First of all, "Any Permitted" printed on a ticket does not mean that any conceivable route is permitted; instead it means that you can travel by any route which is a permitted route.
What is a permitted route, you may ask?
The National Rail Conditions of Travel states:
13.1. Your Ticket may show that it is valid only on certain train services, such as
those of a particular Train Company, or on trains travelling via a certain route or
routes. If no specific route or Train Company is shown, then (subject to any time
restrictions for the type of fare you have purchased) it will be valid on:
13.1.1. any direct train service between the station(s) shown on your
13.1.2. by any services (including any change of trains) over the
shortest route which can be used by scheduled passenger services
between the stations shown on your Ticket;
13.1.3. any other routes as shown in the ‘National Routeing Guide’
So your ticket is valid on the shortest route by rail used by scheduled passenger services, or on a direct train, or by a route permitted by the National Routeing Guide.
The Conditions go on to state that the easiest way to check the routeing guide is to check The National Rail Enquiries website. The idea here is that you type your ticket's details into the journey planner, and set via point(s) to force travel via the route you want to check, and then see if it offers your original fare for sale or not. While this does work in many cases, it is sometimes hard or impossible to check more unusual routes in this manner, and the electronic routeing guide used by NRE is different to the human-readable routeing guide, and often forbids routes that the latter allows. Though do note that if NRE allows a route that the Routeing Guide forbids, then NRE takes precedent; this has also been said by the rail industry to apply to any properly licensed journey planner.
So if you really want to get the most accurate possible answer on whether or not you can go a certain route, you will need to learn how to interpret the National Routeing Guide. This is not straightforward but is definitely possible to learn. The basic procedure is as follows (though do please read the manuals before attempting this):
- For the origin and destination on your ticket, find out the suitable associated routeing points. There is now a tool to do this automatically on the Routeing Guide website, but it can still be done "by hand" using the Pink Pages and the NFM64 fares from September 1996, if you don't trust the tool.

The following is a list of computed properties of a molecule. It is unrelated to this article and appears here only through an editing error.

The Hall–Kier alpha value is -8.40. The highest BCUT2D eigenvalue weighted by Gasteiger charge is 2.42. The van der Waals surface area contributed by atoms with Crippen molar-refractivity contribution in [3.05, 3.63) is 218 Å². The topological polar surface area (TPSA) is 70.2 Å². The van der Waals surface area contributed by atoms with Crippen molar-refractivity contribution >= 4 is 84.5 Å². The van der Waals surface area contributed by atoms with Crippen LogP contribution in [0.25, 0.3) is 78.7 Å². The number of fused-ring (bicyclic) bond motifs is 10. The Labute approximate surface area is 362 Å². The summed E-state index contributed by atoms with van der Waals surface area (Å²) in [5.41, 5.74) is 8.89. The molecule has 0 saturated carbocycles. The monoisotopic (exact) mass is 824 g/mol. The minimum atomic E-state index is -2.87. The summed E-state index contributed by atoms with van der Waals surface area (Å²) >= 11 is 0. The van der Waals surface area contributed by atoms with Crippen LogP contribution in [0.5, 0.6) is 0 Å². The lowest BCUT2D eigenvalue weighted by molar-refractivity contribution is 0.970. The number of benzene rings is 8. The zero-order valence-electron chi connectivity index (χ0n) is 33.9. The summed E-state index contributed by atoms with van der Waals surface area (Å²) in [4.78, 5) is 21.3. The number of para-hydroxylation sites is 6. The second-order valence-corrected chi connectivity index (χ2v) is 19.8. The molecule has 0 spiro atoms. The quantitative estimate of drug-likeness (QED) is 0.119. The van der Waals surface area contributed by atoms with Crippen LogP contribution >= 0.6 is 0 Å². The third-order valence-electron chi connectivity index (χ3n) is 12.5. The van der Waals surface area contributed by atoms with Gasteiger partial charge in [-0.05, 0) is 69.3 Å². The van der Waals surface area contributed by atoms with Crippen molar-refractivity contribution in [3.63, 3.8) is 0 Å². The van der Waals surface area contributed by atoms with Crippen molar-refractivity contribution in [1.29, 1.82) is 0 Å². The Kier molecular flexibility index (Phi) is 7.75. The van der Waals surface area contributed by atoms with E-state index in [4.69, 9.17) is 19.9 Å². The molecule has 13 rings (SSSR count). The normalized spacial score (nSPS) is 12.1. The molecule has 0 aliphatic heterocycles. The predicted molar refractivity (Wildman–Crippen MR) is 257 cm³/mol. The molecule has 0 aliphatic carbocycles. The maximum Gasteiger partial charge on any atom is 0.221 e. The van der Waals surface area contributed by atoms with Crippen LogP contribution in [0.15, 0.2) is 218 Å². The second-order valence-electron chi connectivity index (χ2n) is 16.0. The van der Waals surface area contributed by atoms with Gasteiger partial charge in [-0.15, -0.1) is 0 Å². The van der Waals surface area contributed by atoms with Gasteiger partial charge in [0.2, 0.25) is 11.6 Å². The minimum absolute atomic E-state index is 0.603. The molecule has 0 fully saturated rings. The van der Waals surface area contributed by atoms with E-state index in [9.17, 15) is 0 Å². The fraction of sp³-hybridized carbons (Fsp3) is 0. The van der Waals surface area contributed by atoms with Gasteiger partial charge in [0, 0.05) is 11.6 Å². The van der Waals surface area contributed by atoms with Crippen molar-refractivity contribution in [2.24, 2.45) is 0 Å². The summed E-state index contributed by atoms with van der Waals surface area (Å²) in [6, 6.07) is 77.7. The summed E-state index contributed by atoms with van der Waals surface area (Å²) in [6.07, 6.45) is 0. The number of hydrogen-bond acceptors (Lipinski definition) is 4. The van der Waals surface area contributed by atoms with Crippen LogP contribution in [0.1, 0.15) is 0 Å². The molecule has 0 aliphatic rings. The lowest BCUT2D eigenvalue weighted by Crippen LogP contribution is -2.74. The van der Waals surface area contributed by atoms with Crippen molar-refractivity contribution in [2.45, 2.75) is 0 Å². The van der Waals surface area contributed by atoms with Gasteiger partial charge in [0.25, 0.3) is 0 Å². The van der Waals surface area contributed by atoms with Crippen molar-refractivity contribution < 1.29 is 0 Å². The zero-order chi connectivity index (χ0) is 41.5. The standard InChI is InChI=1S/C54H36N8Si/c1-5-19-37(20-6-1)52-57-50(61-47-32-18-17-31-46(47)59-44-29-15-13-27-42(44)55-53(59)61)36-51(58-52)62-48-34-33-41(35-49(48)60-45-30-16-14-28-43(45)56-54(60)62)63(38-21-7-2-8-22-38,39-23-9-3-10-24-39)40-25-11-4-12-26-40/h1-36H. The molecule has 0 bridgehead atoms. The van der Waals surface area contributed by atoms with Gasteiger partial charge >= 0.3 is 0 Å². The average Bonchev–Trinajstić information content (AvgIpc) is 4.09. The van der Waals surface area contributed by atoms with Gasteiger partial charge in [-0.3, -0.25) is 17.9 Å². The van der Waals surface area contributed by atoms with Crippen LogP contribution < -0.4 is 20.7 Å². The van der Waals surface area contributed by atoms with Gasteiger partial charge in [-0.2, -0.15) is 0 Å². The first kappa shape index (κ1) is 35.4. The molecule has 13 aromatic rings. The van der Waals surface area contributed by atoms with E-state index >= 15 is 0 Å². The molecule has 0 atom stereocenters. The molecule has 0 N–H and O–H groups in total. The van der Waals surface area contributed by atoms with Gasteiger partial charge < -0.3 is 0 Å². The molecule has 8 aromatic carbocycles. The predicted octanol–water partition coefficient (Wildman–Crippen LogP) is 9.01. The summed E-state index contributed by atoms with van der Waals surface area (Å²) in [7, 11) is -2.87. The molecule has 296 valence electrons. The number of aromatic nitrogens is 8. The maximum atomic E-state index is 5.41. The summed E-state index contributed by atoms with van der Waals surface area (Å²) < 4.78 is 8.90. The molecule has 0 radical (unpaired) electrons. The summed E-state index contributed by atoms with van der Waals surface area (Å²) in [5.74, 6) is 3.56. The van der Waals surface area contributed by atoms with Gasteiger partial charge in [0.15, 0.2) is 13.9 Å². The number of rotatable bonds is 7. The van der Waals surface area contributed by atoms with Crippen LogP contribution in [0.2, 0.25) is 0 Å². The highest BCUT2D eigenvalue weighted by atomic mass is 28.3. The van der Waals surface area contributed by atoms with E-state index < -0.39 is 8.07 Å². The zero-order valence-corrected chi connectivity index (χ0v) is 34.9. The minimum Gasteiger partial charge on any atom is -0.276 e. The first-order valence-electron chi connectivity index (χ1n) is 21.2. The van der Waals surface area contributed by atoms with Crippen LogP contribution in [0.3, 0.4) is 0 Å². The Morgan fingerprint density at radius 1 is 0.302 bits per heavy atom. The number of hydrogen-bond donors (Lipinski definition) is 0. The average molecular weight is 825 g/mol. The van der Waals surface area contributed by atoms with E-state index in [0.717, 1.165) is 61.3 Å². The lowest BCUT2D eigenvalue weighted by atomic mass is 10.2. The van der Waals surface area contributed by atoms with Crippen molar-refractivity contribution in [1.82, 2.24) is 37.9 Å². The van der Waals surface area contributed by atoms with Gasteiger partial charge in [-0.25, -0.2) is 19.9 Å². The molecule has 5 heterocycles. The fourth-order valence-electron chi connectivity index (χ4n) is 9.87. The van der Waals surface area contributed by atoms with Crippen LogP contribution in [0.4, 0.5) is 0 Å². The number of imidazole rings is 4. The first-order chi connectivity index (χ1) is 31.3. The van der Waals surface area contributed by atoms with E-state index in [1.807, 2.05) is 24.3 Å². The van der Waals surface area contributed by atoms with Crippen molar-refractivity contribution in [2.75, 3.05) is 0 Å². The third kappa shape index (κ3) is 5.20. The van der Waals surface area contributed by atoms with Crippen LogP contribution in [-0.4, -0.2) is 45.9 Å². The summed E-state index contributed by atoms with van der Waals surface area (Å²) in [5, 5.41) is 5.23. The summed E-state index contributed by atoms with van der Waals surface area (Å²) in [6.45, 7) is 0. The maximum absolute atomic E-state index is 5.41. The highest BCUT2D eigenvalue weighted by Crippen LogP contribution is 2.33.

- If there isn't a routeing point in common, then you can look up the mapped routes in the Yellow Pages. Routes will display one or more combinations of maps. You start at your origin routeing point on the first map, and trace a route along the maps without doubling back (passing through a station more than once), to the destination routeing point. You must use all the maps and use them in order. Doubling back IS allowed when passing through an intermediate Routeing Point Group, within the Routeing Point Group only (this is the group stations rule, intended to allow you to change trains at larger interchanges rather than being forced to change at suburban stations). To get from your origin station to your origin routeing point and from your destination routeing point to your destination station, you may travel on the shortest route by rail. If LONDON is a Mapped Route, this means you may look for routes from the origin Routeing Point to London, and then from London to the destination Routeing Point.
- You must then check that your mapped route does not violate any of the 32 pages' worth of Easements, some of which are Negative Easements which disallow routes that would otherwise be allowed. Positive Easements of course can allow routes which would otherwise be disallowed so you may look here to see if there are any additional routes you could use.
As you can see, a bit of a convoluted process, but not an impossible one by any means (the checking for Easements is the only really painful bit, and in practice usually searching the file for relevant-sounding nearby stations will turn up any applicable Negative Easements).